But first, it’s important that you get a fair idea of why the Facebook retargeting pixel is paramount to the success of your ad campaigns.
This piece of code monitors quite a number of “events” on your website and stores them back to your Facebook ad manager account. Events are actions visitors take while on your website. They could be any of the following:
- Views your content
- Makes a search
- Adds to Cart
- Adds to Wishlist
- Initiates Checkout
- Adds Payment Info
- Makes a purchase
- Signs up to your form
- Completes a registration, e.g., register for a webinar
Now that you’ve understood how the Facebook Pixels works, hopefully, it’s about time I showed you how to use it. Buckle up!
1. For Retargeting Your Website Visitors
Building an audience for Facebook ads usually involves defining several criteria: age, gender, location, population size, etc. However, with the help of the Facebook pixel, you can simply target web visitors who visited a particular page or took a desired action on your website.
This way, you can directly target people who have shown interest in your business without wasting time creating a random list of Facebook users.
2. Building Lookalike Audiences
What if you wanted people who have never visited your website before to see your ads on Facebook? The retargeting pixel can help, too. It can help you find potential audience who share the same interest and characteristics as those who have previously visited your website.
But you need to first set up what Facebook calls a Lookalike Audience.
To help you better grasp what a lookalike audience is about, let me make an illustration.
Let’s assume that you just put out an ad for a webinar. At the end of the day, you got 100 people to sign up.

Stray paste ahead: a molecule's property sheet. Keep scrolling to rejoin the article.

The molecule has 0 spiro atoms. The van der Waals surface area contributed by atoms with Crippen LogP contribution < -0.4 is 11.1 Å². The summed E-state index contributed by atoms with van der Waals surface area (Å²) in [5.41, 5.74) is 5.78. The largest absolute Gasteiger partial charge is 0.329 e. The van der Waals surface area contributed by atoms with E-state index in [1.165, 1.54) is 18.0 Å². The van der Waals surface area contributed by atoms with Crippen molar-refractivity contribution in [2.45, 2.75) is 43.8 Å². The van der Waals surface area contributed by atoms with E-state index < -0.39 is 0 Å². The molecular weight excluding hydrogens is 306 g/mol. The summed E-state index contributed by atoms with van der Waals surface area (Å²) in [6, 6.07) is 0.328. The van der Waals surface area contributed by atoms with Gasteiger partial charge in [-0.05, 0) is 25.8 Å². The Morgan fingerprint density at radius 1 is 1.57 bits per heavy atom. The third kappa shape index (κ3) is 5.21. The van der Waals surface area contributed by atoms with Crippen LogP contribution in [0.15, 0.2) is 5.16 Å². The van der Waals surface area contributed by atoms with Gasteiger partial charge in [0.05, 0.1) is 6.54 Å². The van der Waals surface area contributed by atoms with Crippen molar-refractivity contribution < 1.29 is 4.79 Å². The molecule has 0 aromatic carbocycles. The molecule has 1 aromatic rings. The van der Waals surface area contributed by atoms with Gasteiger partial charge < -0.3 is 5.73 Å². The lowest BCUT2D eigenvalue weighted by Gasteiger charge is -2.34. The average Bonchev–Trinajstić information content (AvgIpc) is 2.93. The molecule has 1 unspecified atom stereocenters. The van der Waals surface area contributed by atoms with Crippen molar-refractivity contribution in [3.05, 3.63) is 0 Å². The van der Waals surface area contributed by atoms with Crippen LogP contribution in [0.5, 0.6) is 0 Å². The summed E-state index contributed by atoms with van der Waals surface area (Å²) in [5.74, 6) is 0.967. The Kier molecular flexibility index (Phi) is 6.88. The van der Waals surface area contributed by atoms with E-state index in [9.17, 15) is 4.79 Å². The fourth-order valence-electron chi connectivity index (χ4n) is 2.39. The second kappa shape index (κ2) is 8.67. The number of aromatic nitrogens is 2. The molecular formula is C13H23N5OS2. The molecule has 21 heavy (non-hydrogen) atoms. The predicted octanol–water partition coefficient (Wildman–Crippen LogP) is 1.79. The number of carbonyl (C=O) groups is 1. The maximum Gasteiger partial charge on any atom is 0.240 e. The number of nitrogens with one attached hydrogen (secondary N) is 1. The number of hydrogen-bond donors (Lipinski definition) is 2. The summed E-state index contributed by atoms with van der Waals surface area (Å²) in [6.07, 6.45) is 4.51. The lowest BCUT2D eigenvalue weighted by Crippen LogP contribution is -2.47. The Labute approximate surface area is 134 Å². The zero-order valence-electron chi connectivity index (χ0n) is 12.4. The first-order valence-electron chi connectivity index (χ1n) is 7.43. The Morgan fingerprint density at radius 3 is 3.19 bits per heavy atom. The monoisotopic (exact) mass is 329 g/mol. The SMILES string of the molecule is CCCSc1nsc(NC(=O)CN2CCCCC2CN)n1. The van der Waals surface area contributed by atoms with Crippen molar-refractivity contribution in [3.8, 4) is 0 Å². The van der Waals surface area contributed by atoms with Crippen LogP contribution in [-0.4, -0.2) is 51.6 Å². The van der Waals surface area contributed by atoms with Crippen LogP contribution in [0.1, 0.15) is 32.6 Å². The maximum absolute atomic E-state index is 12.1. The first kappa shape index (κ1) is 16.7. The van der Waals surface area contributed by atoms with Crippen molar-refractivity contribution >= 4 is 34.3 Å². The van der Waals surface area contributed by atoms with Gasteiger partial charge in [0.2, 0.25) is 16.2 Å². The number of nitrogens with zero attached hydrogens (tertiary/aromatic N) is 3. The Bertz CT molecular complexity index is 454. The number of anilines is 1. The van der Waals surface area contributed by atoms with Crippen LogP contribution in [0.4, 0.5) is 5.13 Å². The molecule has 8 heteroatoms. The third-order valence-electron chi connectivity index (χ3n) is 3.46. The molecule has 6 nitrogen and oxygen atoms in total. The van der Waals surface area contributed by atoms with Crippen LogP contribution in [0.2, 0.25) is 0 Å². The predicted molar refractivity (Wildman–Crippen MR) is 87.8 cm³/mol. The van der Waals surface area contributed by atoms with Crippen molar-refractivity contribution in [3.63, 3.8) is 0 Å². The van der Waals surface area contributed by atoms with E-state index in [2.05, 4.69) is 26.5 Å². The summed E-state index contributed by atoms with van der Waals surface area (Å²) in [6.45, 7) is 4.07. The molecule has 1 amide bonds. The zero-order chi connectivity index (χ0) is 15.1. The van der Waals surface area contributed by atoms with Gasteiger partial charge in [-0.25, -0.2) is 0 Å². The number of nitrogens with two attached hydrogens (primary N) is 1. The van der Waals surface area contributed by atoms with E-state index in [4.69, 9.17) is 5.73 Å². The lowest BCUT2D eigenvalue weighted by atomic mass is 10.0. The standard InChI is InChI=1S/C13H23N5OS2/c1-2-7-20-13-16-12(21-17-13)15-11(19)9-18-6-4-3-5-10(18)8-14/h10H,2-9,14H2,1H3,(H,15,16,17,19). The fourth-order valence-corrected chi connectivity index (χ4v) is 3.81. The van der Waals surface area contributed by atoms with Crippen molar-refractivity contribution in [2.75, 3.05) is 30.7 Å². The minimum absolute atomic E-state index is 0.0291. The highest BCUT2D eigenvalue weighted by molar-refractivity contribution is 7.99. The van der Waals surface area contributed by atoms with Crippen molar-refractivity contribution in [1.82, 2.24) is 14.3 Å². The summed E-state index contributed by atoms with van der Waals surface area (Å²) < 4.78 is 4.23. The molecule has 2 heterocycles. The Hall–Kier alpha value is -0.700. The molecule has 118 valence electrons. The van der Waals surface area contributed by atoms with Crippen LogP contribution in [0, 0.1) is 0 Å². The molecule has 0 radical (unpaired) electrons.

If they were mostly male web developers between ages 18 to 32 and live in Germany, this would be your ideal audience. So, it makes sense that other people with similar profiles to these people are likely to sign up for your webinar, isn’t it?
When you generate a lookalike audience, what simply happens is your pixel reports these data to Facebook. Facebook then finds users with similar traits and shows your webinar ad to them.
3. Tracking and Improving Conversion
The Facebook retargeting pixel also allows you to track conversions on your web page. This means you get the chance to accurately monitor your campaign’s performance without needing any external tool.
To do this, you simply need to install the pixel on the page you send your visitors to right after they convert.
For example, let’s say that you have a landing page that contains an opt-in form. This is the page that visitors get directed to after clicking your ad on Facebook. After filling the form, they once again get re-directed, but this time to a thank you page.
In such a scenario, the best place to install the tracking code is on the thank you page.
With the Facebook pixel installed here, you’ll be able to track how many visitors are converting and how much ROI your ad campaign is making in real-time.
Knowing how your ads are doing makes it easier to figure out how to improve your ad campaign and test different ideas to increase your conversion rate.
4. Creating Dynamic Retargeted Ads
If you run an eCommerce site with many products and lots of traffic, creating different sets of ads for different audiences will be a nightmare. The Facebook pixel, however, gives you a foundation that will allow you to create dynamic ads. It also lets you control the continuous use of these ads for various sets of Facebook users.
Dynamic ads look like this one I got in my Facebook feed after I went window shopping on Asos. It was a collection of items I might like to buy. Apparently, I got those suggestions based on the items I had viewed on their website.
Asos can’t possibly create each of these tailored ads for every visitor that views items on their site. So, how did they pull this off? They simply used dynamic retargeting ads.
If you checked the backend of their website, you would see the tracking pixel like so:
Dynamic retargeted ads, as the name suggests, are ads that allow you to automatically show relevant products or services to your audience based on their preferences, likes, intent, and actions while browsing your website.